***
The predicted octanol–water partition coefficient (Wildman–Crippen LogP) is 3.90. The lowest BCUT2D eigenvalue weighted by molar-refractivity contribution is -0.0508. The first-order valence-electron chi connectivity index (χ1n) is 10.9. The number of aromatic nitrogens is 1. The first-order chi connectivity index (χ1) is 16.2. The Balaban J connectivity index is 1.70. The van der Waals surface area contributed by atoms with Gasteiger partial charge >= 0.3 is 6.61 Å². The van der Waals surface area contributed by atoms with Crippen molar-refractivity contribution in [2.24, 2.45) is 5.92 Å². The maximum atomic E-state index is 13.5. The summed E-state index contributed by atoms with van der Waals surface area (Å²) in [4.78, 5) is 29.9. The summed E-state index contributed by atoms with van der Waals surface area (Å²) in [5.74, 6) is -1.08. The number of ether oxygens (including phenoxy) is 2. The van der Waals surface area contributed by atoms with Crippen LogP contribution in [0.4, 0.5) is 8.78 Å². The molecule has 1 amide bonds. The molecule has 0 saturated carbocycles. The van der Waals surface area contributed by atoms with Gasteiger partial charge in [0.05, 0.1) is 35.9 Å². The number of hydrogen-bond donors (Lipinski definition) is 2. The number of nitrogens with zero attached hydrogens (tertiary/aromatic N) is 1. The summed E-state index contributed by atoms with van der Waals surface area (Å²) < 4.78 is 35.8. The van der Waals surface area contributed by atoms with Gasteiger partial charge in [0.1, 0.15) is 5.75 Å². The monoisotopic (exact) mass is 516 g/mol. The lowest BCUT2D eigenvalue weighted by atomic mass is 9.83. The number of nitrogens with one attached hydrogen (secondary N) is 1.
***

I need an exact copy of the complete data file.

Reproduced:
The predicted octanol–water partition coefficient (Wildman–Crippen LogP) is 3.90. The lowest BCUT2D eigenvalue weighted by molar-refractivity contribution is -0.0508. The first-order valence-electron chi connectivity index (χ1n) is 10.9. The number of aromatic nitrogens is 1. The first-order chi connectivity index (χ1) is 16.2. The Balaban J connectivity index is 1.70. The van der Waals surface area contributed by atoms with Gasteiger partial charge >= 0.3 is 6.61 Å². The van der Waals surface area contributed by atoms with Crippen molar-refractivity contribution in [2.24, 2.45) is 5.92 Å². The maximum atomic E-state index is 13.5. The summed E-state index contributed by atoms with van der Waals surface area (Å²) in [4.78, 5) is 29.9. The summed E-state index contributed by atoms with van der Waals surface area (Å²) in [5.74, 6) is -1.08. The number of ether oxygens (including phenoxy) is 2. The van der Waals surface area contributed by atoms with Crippen LogP contribution in [0.4, 0.5) is 8.78 Å². The molecule has 1 amide bonds. The molecule has 0 saturated carbocycles. The van der Waals surface area contributed by atoms with Gasteiger partial charge in [0.05, 0.1) is 35.9 Å². The number of hydrogen-bond donors (Lipinski definition) is 2. The number of nitrogens with zero attached hydrogens (tertiary/aromatic N) is 1. The summed E-state index contributed by atoms with van der Waals surface area (Å²) < 4.78 is 35.8. The van der Waals surface area contributed by atoms with Gasteiger partial charge in [0.1, 0.15) is 5.75 Å². The monoisotopic (exact) mass is 516 g/mol. The lowest BCUT2D eigenvalue weighted by atomic mass is 9.83. The number of nitrogens with one attached hydrogen (secondary N) is 1.